What I remember from my national anthem entry are these lines:

 

“Freedom is just

And justice is free….”

 

I admit that it’s not a patch on Amu’s great lines, but you may appreciate what I meant: what could be more just than to live in freedom? And in a free society, justice ought to be free, shouldn’t it? I rather felt pleased with the play of words I’d contrived, focusing, as I did, on our national motto, Freedom And Justice. But the judges of the competition thought otherwise. I didn’t even get an honourable mention when the competition’s results were announced!

Did Ephraim Amu also enter the competition? I don’t know. But if he did, he would have had to plagiarise himself, for what words can have a greater piquancy than:

 

Yɛn ara asaase ni;

Ɛyɛ aboɔden de ma yεn!

 

[Translation by Cameron: “This is our own land; It is a priceless thing to us!”)

Please note that Amu’s use of the word “land”, in this context, does not merely denote an inanimate object called “land”, but a peopled entity cultivated and shaped into a cultural unit to which spiritual obeisance might be paid.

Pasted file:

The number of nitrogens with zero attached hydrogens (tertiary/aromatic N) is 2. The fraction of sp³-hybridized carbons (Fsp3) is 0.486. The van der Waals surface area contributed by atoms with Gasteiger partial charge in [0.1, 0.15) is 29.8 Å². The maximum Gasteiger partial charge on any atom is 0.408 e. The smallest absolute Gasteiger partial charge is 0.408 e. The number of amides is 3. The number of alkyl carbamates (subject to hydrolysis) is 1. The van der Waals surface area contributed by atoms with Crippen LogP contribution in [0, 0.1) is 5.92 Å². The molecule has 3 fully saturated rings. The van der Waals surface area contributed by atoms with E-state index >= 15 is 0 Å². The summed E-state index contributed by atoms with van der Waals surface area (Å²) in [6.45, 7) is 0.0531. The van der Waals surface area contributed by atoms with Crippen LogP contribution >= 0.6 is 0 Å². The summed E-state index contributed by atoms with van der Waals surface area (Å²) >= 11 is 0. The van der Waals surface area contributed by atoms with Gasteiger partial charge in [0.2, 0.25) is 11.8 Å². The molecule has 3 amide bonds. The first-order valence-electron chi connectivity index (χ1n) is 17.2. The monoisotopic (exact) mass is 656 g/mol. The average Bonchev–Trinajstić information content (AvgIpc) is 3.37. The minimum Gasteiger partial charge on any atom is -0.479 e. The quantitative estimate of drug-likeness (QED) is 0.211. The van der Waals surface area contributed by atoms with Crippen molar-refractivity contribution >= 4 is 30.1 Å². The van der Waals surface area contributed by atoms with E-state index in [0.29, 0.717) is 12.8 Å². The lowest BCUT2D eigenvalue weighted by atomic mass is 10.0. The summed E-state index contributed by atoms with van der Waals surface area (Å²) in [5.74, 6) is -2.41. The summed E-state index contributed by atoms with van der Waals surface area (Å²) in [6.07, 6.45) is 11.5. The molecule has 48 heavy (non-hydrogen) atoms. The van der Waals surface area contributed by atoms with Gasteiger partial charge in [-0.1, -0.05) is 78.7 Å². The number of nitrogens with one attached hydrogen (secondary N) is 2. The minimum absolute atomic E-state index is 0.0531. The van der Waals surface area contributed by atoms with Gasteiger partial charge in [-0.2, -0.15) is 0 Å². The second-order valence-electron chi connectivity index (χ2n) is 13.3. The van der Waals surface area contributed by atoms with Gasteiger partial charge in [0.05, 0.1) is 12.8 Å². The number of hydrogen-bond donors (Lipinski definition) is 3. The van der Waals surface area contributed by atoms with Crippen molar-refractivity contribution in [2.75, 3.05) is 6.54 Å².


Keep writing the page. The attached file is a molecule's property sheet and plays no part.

“I am going back to my own land” does not mean I am going to occupy a few acres of cultivated or uncultivated land, but the place that gave birth to me, and to which I therefore belong!

Amu defines the land for us thus:

 

Mogya na Nananom hwie gu

Nya de too hɔ maa yɛn;

 

[Cameron’s translation: “Blood it was that The Ancestors spilled, To acquire and preserve it for us.]

Thus, in just two lines, Amu gives us the reason why we would be justified if we were, currently, to round up all the galamsey operators who are destroying our lands and water-bodies and liquidate them.  For the land and rivers they are despoiling in such a blatant manner did not descend, of itself, from heaven unto the feet of the blessed people of Ghana, but were acquired, through the shedding of blood in warfare, by our Ancestors, and endowed to us.

Our Ancestors chose, settled on, and defended this heritage of ours with their very lives because the land was fertile and had plenty of water on it to sustain life eternally. Many of them had endured cruel episodes of migration in the past, and so they did not want their progeny too to ever have to be subjected to hazardous migration. But now, look! The galamsey operators are busy digging the earth from under our very feet.

 

Adu me ne wo nso so,

Sε yɛbɛyɛ bi atoa so.

 

[It is now the turn

Of you and me

To do our bit